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As tradition dictates, most of Kettle Bridge assembled in a coffee shop in Wye before making our way to the Wye Farmers' Market where we met up with Oyster. Following the usual pattern of "round robin" dancing, we shared the stage (or road, in actual fact) with Oyster's men and ladies sides, thus providing a welcome breather between dances.
Bathed in sunshine, Kettle Bridge performed Aughton, Colne, Sidcot and Cossington, much to the delight of those visiting the market. As a finale, we danced Churchtown for which members of the audience were encouraged to join in. You may notice that there is no photographic record of this last dance. This is because the KBC photographer / webmaster / bag-watcher was dragged in to take part. It was an offer I couldn't refuse!
While we were at Wye, a representative of WyeWeb took some video footage, including interviews with Terry from Oyster and Sandy from Kettle Bridge. These give a fascinating insight into the background of the sides and morris dancing in general. Click here to see the interviews and some dancing.
With our stint in Wye finished, it was back to the car and, after the inevitable delay at the level crossing, we made our way to the Halfway House at Challock. The pub is well named as it is just about exactly equidistant from Wye and Faversham and so an ideal stopping off point for lunch. But we had to "sing for our supper" or, more accurately, dance for our lunch. There was just time for Blackrod before the food arrived.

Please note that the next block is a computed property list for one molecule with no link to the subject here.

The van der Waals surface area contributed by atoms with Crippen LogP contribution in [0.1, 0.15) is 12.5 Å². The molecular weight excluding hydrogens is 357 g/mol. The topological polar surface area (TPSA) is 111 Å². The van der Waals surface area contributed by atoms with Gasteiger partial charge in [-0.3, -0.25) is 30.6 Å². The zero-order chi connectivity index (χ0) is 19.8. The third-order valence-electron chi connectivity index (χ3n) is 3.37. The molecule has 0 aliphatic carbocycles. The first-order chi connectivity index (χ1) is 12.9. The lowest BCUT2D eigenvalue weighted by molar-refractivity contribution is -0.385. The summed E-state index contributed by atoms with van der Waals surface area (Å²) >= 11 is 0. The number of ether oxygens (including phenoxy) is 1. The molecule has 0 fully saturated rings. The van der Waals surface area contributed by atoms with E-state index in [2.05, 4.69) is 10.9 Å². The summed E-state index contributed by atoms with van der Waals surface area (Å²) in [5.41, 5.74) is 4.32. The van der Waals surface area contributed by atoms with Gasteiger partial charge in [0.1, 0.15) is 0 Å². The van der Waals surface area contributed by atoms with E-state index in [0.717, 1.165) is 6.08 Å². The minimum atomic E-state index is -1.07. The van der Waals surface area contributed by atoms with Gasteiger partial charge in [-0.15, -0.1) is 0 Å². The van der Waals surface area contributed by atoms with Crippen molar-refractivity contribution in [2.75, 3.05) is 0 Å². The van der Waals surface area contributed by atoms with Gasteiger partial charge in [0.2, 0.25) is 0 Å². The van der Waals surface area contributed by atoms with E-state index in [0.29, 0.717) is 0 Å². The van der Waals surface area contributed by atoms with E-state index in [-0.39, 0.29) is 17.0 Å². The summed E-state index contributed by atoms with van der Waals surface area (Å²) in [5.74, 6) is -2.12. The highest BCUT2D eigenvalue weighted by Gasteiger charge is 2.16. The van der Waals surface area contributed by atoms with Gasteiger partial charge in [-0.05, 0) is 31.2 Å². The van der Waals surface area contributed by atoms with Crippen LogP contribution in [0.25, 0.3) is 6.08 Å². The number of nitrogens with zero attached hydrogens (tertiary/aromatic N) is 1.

You may have spotted that I have somewhat bizarrely included a picture of a toilet over on the right of this page. This is just to illustrate how desperate Oyster are getting for somewhere to dance. In case you can't read it, the sign says "Forthcoming Events. Saturday 4th September. Oyster Morris will be dancing here from 12pm". I think the pub may have misunderstood when Oyster said they would be happy to dance at their convenience.
Having been fed and watered, it was next stop Faversham for the Hop Festival. One of our Oyster friends gave us directions to an excellent car park within walking distance of the town centre. We made our way through the massive crowds to our first stand at Preston Street. There we met up with Gong Scourers, a border side. The roads were heaving with people, many of whom were wearing hop crowns, and the crowds made the dancing area very cramped. Nevertheless, Kettle Bridge gave excellent performances of Aughton, Colne and Blackrod, much appreciated by the audience.
Then it was off to the main stage area for a quick stand accompanied by Oyster and the Thameside Mummers from Essex. Due to shortness of time, we performed just one dance, namely Sidcot.
With the dancing over, it was time to find a coffee shop and with the unerring KBC instinct, one was soon located. The cherry pie in particular went down very well! A pleasant end to a wonderful day.